Have you always dreamed of running through the storied Los Angeles Memorial Coliseum tunnel onto the field in front of 70,000-plus roaring fans before a University of Southern California football game? Up until now, you usually had to play or coach for the team to have this "once in a lifetime experience," as the school calls it.
Now you can do it for $1,500, as long as you're a USC season-ticket holder. If that's too pricey, consider the pre-game locker room tour for $1,000, or a pre-game photo with the "World Famous" USC Song Girls for $750. (Added bonus: The money is considered a donation, so it's tax-deductible, but that's a different story.)
USC recently started selling these experiences and more for its upcoming season, but at least one former player says they commoditize something that shouldn't have a price tag.
“The menu reads like a [TGI] Friday’s menu, with charges to split meals and charges for extra Jack Daniel's sauce,” said Petros Papadakis — who captained the USC football team in 1999 and 2000 — last week on his Fox Sports radio show "Petros and Money."
“It does feel a little weird to me to put a price on running out of the tunnel to play a football game, which we were told as players constantly was a very earned and special right, that we earned through camp, the off-season, weight training and grades," Papadakis continued. “It’s USC football. It’s supposed to be honorable to be in that locker room. I didn't think you could put a price on that.”
Craig Kelly — an assistant athletic director at USC — says that while donors get to run through the tunnel, it won't match the specialness of actually playing on the team.
“Putting on the pads, the walk through the tunnel, coming out of the locker room, the meetings that they have and the speech before the game… all that’s included in what Petros is referring to and what we’re offering isn’t that," Kelly said.
Kelly said the offerings aren't as much about raising money as improving the fan experience and rewarding loyal season ticket holders, which is important as many fans choose to stay home and watch the game in high-definition.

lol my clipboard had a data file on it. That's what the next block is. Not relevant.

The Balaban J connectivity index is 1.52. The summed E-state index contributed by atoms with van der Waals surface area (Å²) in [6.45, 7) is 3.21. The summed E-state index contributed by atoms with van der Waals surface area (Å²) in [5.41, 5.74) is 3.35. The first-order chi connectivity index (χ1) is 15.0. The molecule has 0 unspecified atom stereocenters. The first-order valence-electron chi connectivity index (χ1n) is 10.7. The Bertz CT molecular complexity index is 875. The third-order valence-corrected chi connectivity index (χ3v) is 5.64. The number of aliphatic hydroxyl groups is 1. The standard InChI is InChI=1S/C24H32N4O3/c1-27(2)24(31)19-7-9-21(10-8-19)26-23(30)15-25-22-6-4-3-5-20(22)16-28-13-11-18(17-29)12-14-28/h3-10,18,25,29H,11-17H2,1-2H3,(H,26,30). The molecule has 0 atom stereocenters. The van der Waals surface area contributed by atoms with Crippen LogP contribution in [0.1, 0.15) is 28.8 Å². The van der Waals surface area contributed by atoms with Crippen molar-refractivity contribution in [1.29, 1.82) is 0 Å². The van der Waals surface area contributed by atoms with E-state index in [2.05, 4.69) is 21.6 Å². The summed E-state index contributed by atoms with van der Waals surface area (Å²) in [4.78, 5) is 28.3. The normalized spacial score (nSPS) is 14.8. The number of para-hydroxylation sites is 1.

“It’s not necessarily generating as much revenue as people think, because they are significantly limited in the numbers," said Kelly. "It’s not 50 people running out of the tunnel. It’s five.”
Kelly said the pricing is only set for the first three games so that the school can adjust according to demand — which so far he said has been strong — and that what USC is doing is not unusual.
“Speaking with schools around the country, these things aren’t that uncommon,” said Kelly.
But Kristi A. Dosh, an expert on the business of college football, said USC's approach is unique.
"I’ve never seen a school put up this assortment of opportunities," Dosh wrote in an email. "While top donors have long been given preferential treatment from seating in the stadium to face time with player and coaches, USC is taking a proactive approach to building its donor base by offering low-cost, high-engagement experiences."
Josh Rebholz, UCLA's senior associate athletic director for external relations, also agreed that USC's offering is unusual — especially because of the relatively low cost.
"I haven't seen it done like that," Rebholz said. "The USC approach seems to be more of a mass approach."
Rebholz can sympathize with the need to raise money.
"At the end of the day, we're all trying to generate increased revenue and there's a lot of increased costs," said Rebholz.
But he said UCLA wouldn't open up its tunnel to season ticket holders, at least not for such a low price.
"We do offer some of these experiences, but we really believe that many of them — like running out of the tunnel with the team and being on field pre-game — are pretty sacred assets, and so we try to limit who we offer them and really, we try to only offer them to highest and most generous donors that we have," Rebholz said.
"Access for the sidelines for us can run as much as $100,000 a year," added Rebholz.
And if you want to run out on the field at the Rose Bowl with the Bruins and join them in the locker room after the game? You'll have to write a half-million dollar check to UCLA.
In that sense, USC's mistake isn't that it's commoditizing the college football experience — every school has been doing that for years, albeit usually more subtly, selling naming rights to every room and even letting boosters have a heavy hand in which coaches get fired and hired.
USC's mistake seems to be that it's not charging enough for the experience, offering a TGI Friday's-like menu for all the world to see.